I'm currently trying with no avail to understand the intricacies that define the virial radius or mass in a way that is different from the actual galactic radius/mass.

I understand it is derived in relation to the critical density of the Universe, such that:

$\rho_c(z) = \frac{3H^2(z)}{8\pi G} \approx\frac{3H_0^2}{8\pi G}[\Omega(1+z)^3 + \Omega_\Lambda]$

Leads to:

$M_{vir} = \frac{4\pi}{3}\rho_c(1+\Delta_{vir})r^3_{vir}$

So if an area is overdense it will lead to accretion of mass for the dark matter halo. My issue however is is the concept of actually if it is not true mass contained within the virial mass, what is it? Is it a fraction of the mass out to a certain radius of the halo? Is it an amount that must be reached such that it can accrete surrounding matter?

Cheers in advance.


The basic problem of defining the mass of a galaxy is that the density decreases from the center and out, but never reaches zero. Hence, there is no well-defined radius at which to stop counting particles, so when you say "the actual mass", this concept doesn't really exist.

Nevertheless, there several definitions that do make physical sense.

Virial mass

The virial mass $M_\mathrm{vir}$ is defined as the mass contained within the virial radius $r_\mathrm{vir}$, which in turn corresponds to the radius of a spherical region which is sufficiently overdense wrt. the background density that it will detach from the Hubble expansion and start collapsing to form a structure. This region will then virialize, such that roughly the particles inside $r_\mathrm{vir}$ will be gravitationally bound to each other, and particles outside will not.

The value of the overdensity $\Delta_\mathrm{vir}$ depends on the cosmological model. In an Einstein-de Sitter Universe, it takes the value $\sim 178$ (at high redshifts), but since reality (and $N$-body simulations) differ somewhat from a spherical collapse in an EdS Universe, often the value 180 or even 200 is used.

Overdensity mass

In principle, the virial mass is the gravitationally bound mass, but it is roughly equal to the mass you'll get if you sum all particles from the center and outwards, until the average density inside is equal to $\sim200$ times the average density of the Universe. To avoid confusion, you also sometimes use the term $M_{180}$ or $M_{200}$ for the mass inside the radius $r_{180}$ or $r_{200}$. Note also that various authors use various definitions of the density with respect to which to calculate the overdensity — some use the total mass density (i.e. dark matter + baryons), some use the total energy density (i.e. including radiation and dark energy), and some use the critical density $\rho_\mathrm{c}$ (which is equal to the former in a flat universe). At high redshifts (but not too high), where dark energy and radiation can be neglected, the difference is not large, though. I think the original definition is from Bryan & Norman (1998), who use $\rho_\mathrm{c}$.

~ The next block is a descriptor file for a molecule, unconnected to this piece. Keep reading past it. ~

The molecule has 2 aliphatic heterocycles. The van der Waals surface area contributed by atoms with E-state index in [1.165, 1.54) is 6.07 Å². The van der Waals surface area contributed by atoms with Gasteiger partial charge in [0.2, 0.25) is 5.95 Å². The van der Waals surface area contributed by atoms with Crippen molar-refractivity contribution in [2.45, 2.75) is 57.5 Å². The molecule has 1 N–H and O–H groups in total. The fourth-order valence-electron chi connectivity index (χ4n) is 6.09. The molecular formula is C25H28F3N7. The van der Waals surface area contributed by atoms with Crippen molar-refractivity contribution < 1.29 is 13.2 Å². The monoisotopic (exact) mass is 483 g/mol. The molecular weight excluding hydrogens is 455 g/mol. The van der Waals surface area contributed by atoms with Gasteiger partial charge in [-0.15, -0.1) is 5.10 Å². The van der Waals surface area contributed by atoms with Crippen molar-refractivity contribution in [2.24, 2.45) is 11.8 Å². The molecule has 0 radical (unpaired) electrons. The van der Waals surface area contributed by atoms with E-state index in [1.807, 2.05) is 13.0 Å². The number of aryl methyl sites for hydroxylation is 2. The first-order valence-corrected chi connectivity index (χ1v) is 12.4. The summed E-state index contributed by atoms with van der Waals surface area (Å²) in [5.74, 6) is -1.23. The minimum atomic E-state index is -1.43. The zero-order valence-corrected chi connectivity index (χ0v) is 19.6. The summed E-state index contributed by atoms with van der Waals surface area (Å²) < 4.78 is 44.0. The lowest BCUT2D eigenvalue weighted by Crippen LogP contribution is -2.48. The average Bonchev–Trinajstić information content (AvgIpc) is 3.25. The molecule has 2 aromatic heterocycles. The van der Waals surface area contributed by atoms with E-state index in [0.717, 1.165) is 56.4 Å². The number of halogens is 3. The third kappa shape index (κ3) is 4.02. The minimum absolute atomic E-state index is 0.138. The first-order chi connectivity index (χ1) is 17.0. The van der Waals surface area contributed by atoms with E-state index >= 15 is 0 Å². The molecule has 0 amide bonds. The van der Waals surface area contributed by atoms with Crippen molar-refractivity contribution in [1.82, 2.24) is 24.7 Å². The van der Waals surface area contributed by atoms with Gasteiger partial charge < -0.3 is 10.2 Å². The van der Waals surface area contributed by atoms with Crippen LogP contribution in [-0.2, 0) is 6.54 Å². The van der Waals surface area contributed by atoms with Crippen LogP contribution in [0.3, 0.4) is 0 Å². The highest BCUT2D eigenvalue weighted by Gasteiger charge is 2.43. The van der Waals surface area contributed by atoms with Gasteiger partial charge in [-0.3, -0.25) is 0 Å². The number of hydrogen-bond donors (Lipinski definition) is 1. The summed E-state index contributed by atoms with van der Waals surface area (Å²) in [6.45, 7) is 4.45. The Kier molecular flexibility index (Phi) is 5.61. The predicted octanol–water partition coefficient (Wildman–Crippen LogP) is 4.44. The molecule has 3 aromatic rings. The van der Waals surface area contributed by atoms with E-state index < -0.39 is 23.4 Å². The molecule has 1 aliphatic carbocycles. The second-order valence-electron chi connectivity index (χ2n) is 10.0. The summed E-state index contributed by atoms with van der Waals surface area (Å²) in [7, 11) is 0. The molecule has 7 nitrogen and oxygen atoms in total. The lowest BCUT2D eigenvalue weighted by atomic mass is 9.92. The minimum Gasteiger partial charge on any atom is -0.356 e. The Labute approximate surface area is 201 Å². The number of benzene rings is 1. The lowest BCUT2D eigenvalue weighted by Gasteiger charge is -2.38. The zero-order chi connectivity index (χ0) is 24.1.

Observationally, you can't see the total mass directly, since most of it is dark. For galaxy clusters, you often use $M_{500}$ which is a smaller total mass than $M_{200}$, since you stop counting at higher density. Because galaxy/cluster densities drop roughly as power laws as you move away from the center, the difference between $M_{200}$ and $M_{500}$ is not huge, however.

Half-light mass

An often-used measure of the size of a galaxy (or cluster) is the half-light — or effective — radius, which is defined as the radius within which half of the light is emitted. But this is much smaller than $r_{200}$, typically only 1-2% (e.g. Kravtsov 2013). The reason is simply that what we see as a beautiful galaxy is only the small part in the center of a much larger halo of dark matter (and hot gas emitting only diffuse X-rays).

The bottom point is that there is no such thing of an actual mass; it depends on what you need the mass for, and how you obtain it.

  • $\begingroup$ I see! I think the small connection I was missing is the point you mentioned when describing the Virial mass itself. That definition makes sense in that it overcomes expansion at this mass. Thank you very much, this clears it up nicely. As a side point, is there a connection between the virial radius and the turn around radius? $\endgroup$ – Wrothschild May 21 '18 at 9:45
  • 1
    $\begingroup$ @Wrothschild I don't remember the details, but I don't think there can be 1:1 correspondence, since the turnaround radius depends quite sensitively on the cosmology, whereas the virial radius is given mainly by the total mass inside the collapsed region. $\endgroup$ – pela May 21 '18 at 12:39

Your Answer

By clicking “Post Your Answer”, you agree to our terms of service, privacy policy and cookie policy

Not the answer you're looking for? Browse other questions tagged or ask your own question.